File "/usr/lib/python3.8/site-packages/borg/", line 272, in create
with open(os.path.join(path, 'README'), 'w') as fd:
PermissionError: [Errno 13] Permission denied: '/run/media/*user*/Elements/backup/README'

Platform: Linux bruiser 5.4.58-1-MANJARO #1 SMP PREEMPT Tue Aug 11 15:46:30 UTC 2020 x86_64
Linux: Unknown Linux
Borg: 1.1.13 Python: CPython 3.8.5 msgpack: 0.5.6
PID: 3755 CWD: /run/media/*user*/Elements
sys.argv: ['/usr/bin/borg', 'init', '--encryption=none', '/run/media/*user*/Elements/backup']

Not knowing what this meant, I attempt to create my first backup. This was my “create” code.

[*user*@*device* Elements]$ borg create --stats --progress --compression lzma,9 \
> --exclude ".audacity-data" \
> --exclude ".bash_history" \
> --exclude ".bash_logout" \
> --exclude ".bash_profile" \
> --exclude ".bashrc" \
> --exclude ".cache" \
> --exclude ".config" \
> --exclude ".deepin-screen-recorder" \
> --exclude ".dir_colors" \
> --exclude ".dmrc" \
> --exclude ".gnupg" \
> --exclude ".googleearth" \
> --exclude ".gphoto" \
> --exclude ".gtk-recordmydesktop" \
> --exclude ".ICEauthority" \
> --exclude ".lesshst" \
> --exclude ".local" \
> --exclude ".lynxrc" \
> --exclude ".mozilla" \
> --exclude ".pki" \
> --exclude ".profile" \
> --exclude ".sc_history" \
> --exclude ".sc-iminfo" \
> --exclude ".thunderbird" \
> --exclude ".viminfo" \
> --exclude ".w3m" \
> --exclude ".Xauthority" \
> --exclude ".Xclients" \
> --exclude ".xinitrc" \
> --exclude ".xsession-errors" \
> --exclude ".xsession-errors.old" \
> /run/media/*user*/Elements/backup::backup-{user}-{now} /home/*user*/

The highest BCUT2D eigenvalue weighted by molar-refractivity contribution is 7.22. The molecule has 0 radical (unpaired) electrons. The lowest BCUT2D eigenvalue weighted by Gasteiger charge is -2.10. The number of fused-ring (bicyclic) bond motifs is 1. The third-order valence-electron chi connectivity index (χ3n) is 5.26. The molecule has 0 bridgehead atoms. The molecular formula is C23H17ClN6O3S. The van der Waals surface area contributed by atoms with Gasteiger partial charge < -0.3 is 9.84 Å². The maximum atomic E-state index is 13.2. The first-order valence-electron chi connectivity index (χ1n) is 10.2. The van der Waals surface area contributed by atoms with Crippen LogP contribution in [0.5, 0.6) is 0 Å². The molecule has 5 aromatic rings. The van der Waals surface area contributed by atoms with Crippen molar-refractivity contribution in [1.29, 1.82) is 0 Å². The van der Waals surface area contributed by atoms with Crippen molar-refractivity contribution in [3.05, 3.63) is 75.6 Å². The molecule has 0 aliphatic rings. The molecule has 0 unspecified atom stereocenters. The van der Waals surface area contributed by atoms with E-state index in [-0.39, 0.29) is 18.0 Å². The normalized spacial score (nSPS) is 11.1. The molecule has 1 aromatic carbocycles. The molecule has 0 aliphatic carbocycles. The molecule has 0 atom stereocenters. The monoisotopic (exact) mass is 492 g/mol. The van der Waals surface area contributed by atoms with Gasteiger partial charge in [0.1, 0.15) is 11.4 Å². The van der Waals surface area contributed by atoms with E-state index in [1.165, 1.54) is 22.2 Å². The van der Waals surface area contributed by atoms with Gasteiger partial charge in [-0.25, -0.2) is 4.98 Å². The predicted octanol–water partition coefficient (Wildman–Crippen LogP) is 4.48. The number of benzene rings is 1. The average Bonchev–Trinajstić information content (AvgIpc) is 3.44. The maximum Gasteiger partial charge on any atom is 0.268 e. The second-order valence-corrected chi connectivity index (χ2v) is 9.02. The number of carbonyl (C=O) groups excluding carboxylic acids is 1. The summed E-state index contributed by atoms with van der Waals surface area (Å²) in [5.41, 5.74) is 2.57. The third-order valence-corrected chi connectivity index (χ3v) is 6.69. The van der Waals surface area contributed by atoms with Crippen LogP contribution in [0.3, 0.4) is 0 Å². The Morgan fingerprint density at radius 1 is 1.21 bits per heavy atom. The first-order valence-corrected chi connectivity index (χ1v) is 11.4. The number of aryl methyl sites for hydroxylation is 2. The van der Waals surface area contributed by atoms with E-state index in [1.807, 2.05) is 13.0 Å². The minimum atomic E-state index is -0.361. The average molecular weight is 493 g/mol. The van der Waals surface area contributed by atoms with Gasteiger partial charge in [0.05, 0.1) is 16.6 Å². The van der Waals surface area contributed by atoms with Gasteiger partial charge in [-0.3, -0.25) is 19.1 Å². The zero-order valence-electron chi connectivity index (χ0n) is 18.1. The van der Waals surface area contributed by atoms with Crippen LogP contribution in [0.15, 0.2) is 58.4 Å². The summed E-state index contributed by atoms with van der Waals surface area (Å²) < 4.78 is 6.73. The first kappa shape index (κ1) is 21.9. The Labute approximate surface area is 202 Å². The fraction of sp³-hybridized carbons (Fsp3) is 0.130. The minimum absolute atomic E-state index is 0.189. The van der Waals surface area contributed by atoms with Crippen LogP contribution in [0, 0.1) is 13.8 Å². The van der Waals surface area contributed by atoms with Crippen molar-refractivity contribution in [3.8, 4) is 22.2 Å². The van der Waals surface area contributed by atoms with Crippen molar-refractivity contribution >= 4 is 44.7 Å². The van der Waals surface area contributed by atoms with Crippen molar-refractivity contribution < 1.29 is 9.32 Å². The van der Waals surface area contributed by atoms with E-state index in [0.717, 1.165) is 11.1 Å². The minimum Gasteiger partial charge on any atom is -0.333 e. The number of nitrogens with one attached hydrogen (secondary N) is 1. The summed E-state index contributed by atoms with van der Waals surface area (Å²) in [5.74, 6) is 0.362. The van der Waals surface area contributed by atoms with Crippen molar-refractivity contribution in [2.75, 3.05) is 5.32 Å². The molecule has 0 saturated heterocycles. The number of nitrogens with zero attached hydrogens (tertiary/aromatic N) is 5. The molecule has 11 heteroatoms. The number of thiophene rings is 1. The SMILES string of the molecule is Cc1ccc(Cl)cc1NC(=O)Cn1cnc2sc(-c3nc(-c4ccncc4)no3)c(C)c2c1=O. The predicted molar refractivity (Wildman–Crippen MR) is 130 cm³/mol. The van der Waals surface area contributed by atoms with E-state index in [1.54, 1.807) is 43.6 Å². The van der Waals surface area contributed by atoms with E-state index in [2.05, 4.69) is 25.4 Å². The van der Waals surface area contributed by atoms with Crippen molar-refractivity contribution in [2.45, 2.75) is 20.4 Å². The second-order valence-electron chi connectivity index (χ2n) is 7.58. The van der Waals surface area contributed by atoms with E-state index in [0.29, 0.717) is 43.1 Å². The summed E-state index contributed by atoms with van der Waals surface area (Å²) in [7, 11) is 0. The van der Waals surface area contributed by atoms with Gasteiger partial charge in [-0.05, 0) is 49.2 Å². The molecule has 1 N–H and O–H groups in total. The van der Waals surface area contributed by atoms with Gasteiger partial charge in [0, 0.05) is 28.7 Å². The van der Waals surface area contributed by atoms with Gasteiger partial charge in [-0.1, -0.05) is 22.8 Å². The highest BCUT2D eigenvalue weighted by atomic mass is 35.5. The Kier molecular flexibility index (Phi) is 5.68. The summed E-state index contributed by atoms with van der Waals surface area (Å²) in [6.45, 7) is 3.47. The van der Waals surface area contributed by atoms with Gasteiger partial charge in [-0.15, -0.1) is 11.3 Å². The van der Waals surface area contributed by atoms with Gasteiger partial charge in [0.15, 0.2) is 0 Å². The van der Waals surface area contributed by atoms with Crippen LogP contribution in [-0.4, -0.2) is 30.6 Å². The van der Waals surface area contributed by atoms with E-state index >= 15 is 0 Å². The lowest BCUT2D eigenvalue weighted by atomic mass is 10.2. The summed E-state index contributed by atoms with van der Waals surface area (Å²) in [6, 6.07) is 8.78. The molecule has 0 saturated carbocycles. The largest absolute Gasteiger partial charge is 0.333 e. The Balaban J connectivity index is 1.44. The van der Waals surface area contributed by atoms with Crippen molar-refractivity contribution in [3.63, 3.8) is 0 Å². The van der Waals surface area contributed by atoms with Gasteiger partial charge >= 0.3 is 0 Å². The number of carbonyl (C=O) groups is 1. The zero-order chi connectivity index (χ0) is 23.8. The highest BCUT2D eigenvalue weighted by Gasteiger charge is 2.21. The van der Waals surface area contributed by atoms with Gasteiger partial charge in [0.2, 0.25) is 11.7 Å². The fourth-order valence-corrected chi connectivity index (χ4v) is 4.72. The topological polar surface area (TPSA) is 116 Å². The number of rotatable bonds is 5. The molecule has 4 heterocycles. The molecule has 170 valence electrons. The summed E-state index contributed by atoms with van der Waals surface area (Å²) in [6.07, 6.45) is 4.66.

Suffice to say it failed:

Failed to create/acquire the lock /run/media/crossgear/Elements/backup/lock.exclusive ([Errno 13] Permission denied: '/run/media/crossgear/Elements/backup/lock.exclusive')

Your user does not have write rights to the /run/media/*user*/Elements/backup directory as it can’t create the file README. (probably owned by root instead of your user)

Please read up on file permissions:

and adapt the permissions so your user has some.


P.S. Your borg command itself looks correct! :+1:
P.P.S. In the future, when providing output, please copy-paste it in-between 3 backticks at the beginning and end of the code/text ``` so that the output looks like this:

Lorem ipsum dolor sit amet, consectetur adipiscing elit, sed do eiusmod tempor incididunt ut labore et dolore magna aliqua.
Ut enim ad minim veniam, quis nostrud exercitation ullamco laboris nisi ut aliquip ex ea commodo consequat.
Duis aute irure dolor in reprehenderit in voluptate velit esse cillum dolore eu fugiat nulla pariatur.
Excepteur sint occaecat cupidatat non proident, sunt in culpa qui officia deserunt mollit anim id est laborum.

instead of like this:

Lorem ipsum dolor sit amet, consectetur adipiscing elit, sed do eiusmod tempor incididunt ut labore et dolore magna aliqua. Ut enim ad minim veniam, quis nostrud exercitation ullamco laboris nisi ut aliquip ex ea commodo consequat. Duis aute irure dolor in reprehenderit in voluptate velit esse cillum dolore eu fugiat nulla pariatur. Excepteur sint occaecat cupidatat non proident, sunt in culpa qui officia deserunt mollit anim id est laborum.

(as that makes our life much easier so you get helped more quickly and efficiently)


For anyone who consults this thread later, I used sudo chown to change ownership of the directory of the external drive. That allowed me to initialize a repository with no issues.

I did have some trouble with Borg backing up the hidden files/directories I had explicitly told it to exclude (reference my create code above), until I realized I was using relative pathnames. I had cded to the backup directory in question to initialize the repository and start the backup, so I needed to use absolute pathnames for Borg to recognize the excludes. Probably best practice to use absolutes by default.

Also, Borg uses single quotation marks for excludes, whereas I was initially using double quotes. That change didn’t seem to make a difference, but I used it anyway as all the exclude examples in the manual use single quotes. Just something to keep in mind.

Lastly, if you have a large amount of data you are seeking to backup (>200GB in my case), the first backup is going to take a LOOOOOOOOONG TIME. I started this backup at 11pm and let it run all through the night. It’s only a little over half-way through. So be prepared to wait a while.